The 2010 U.S. Census recorded 34,427 black Americans with Frazier as their last name. That represented 37% of the total of 92,152 entries.
This article tracks their numbers in the census since the Civil War. We also look at historic African American people named Frazier.
We end with a review of early records of black military service in the United States.
After The Civil War
The 1870 census was the first survey after the Civil War and the Emancipation Proclamation. In 1850 and 1860, only free African Americans were recorded in the census. The many enslaved were omitted.
From 1870 onward, all black Americans were included.
2,499 people named Frazier were recorded in the 1870 census as black and 326 as mixed.
There was a total of 11,713 people with the name.
Frazier In The 1900 And 1940 Census
The mixed category was dropped from the census in 1900, so we just need to look at the black numbers this time.
The 1900 census recorded 6,393 people with the last name Frazier as black within a total of 22,430 that year.
By the way, the mixed category returned in the 1910 and 1920 censuses. It was dropped again in 1930, but replaced with extra categories for colored and non-white in a way that seems confusing now.
This changed again in 1940 and we can simply focus on one black category.
The 1940 census recorded 12,208 people named Frazier as black within a total of 43,478.
Historic Black Figures With The Frazier Surname
Here are some notable African Americans in history with Frazier as their last name.
Edward Franklin Frazier
- Born: 1894
- From: Baltimore, Maryland
- Died: 1962
E. Franklin Frazier excelled at the Frederick Douglass High School in Baltimore won a scholarship to Howard University. After graduating in 1916, he gained a Masters in sociology at Clark University. He taught sociology at Morehouse College where he published a paper on white prejudice that was criticized in an Atlanta newspaper.
The subsequent threats made Frazier move with his family to Chicago where he complied a PhD at the University of Chicago in 1931. Having taught at Fisk University, he joined the faculty at Howard as the Head of the Sociology Department. He also taught at many other universities in his distinguished career.
Frazier’s seminal work was “The Negro Family in the United States”, which he published in 1939. It was a study of the historical, social, and economic forces on black family life. This was a major influence on African American sociological studies.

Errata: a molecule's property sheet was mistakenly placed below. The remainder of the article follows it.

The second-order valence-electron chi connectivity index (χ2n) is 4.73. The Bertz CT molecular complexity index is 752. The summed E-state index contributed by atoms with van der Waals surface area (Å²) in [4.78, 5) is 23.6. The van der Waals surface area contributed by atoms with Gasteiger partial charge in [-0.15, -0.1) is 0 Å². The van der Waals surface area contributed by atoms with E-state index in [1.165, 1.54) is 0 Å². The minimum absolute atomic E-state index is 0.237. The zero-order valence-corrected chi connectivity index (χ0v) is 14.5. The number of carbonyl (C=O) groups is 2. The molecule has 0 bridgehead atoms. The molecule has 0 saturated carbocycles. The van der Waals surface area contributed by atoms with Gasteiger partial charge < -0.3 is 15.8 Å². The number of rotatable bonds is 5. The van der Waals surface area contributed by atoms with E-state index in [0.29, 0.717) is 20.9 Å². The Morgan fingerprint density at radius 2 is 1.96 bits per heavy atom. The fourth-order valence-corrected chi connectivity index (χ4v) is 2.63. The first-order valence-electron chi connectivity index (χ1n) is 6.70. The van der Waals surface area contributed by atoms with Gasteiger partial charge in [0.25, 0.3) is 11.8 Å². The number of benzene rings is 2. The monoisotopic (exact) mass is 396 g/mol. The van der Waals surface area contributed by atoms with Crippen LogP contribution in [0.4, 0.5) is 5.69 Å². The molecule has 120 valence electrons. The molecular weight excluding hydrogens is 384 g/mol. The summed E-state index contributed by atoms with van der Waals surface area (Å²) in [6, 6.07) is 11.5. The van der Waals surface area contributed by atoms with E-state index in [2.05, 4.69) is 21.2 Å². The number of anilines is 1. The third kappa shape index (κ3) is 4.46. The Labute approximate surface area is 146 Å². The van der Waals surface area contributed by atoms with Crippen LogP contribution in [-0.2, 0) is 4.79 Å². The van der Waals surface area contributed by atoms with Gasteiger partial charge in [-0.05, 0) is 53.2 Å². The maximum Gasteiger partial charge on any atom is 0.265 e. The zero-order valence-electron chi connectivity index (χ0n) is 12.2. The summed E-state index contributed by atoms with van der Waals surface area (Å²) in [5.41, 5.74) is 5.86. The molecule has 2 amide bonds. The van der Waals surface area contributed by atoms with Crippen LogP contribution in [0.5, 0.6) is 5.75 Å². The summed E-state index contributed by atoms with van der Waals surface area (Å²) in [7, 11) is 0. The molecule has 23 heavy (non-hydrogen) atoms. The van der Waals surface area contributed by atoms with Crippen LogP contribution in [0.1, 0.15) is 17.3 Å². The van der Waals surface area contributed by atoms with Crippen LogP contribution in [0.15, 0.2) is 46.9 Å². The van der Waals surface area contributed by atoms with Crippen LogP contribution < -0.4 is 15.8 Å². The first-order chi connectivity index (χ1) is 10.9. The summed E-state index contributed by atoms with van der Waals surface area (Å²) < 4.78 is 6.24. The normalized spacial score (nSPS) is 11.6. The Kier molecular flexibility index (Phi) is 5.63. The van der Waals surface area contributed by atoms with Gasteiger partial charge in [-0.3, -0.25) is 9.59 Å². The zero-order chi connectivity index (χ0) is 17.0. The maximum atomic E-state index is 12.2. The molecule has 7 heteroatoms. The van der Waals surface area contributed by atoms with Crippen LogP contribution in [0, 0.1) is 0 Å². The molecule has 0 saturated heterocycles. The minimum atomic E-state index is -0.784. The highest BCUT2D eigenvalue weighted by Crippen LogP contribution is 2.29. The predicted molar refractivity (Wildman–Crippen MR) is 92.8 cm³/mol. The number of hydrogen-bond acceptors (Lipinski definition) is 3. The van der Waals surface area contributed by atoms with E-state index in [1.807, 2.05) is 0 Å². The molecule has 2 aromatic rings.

It’s received some negative criticism in modern times. If you’re looking for a nuanced view, this article is a balanced review.
Other Notable African American Sociologists
Here are some other sociologists that produced important work in the field of sociology:
Marjorie Amos Frazier
- Born: 1926
- From: South Carolina
- Died: 2010
Marjorie Amos grew up in Manning, South Carolina, and moved to Charleston where she married and raised a family. She was an active civil rights campaigner and became financial secretary of the NAACP.
Marjorie Amos-Frazier was elected to the Charleston County Council in 1974, the first woman to do so. She focused on healthcare services for the poor and homeless and established a senior citizens center.
Marjorie then joined the South Carolina Public Service Commission and became chairperson in 1990.
Frazier In Black Military Records
Military records are a rich resource of information for family history research. Here are examples of the Frazier surname from military service.
Five regiments for black soldiers were formed during the Civil War. They were known as the Buffalo Soldiers.
Their records are part of the national archive of military monthly returns. The information includes the year and place of birth, where they enlisted, their occupation, and their height.
One of the earliest military entries for Frazier was in January 1876. Clarence F. Frazier was a Private in the U.S. Ninth Cavalary. He was stationed in January 1876 at Fort Union, New Mexico.
One of the later entries was in March 1907. Petrum R. Frazier was a Cook in the U.S. Ninth Cavalary.
You have to create an account on either website, but you do not need to pay for the Buffalo Soldiers archive.
Black Civil War Sailors
The National Parks Service has a free archive of African American sailors during the Civil War.
The information includes their age, height, rank, occupation, and where and when they enlisted. It also includes every ship that they served on.
You can search the database on the National Parks website.
One of the earliest entries for Frazier was for William Frazier from Brooklyn, New York. He enlisted in August 8 1861 at New York when he was aged 18.
The record shows that William was assigned on January 1 1900 to the ship .
His occupation before enlisting was as a Barber. His naval rank was Landsman.
“Landsman” was the lowest rank at the time and was given to recruits with little sea experience.
One of the later entries was for a sailor who enlisted at St. Clair/Clarksville in May 27 1863. Henry was aged 25 and was from Clarksville, Tennessee.
He was assigned to the ship St. Clair on March 31 1864.
His occupation before enlisting was as a Laborer/Tobacconist. His naval rank was 1st Class Boy.
“1st Class Boy” was the rank given to young men who enlisted when they were under eighteen.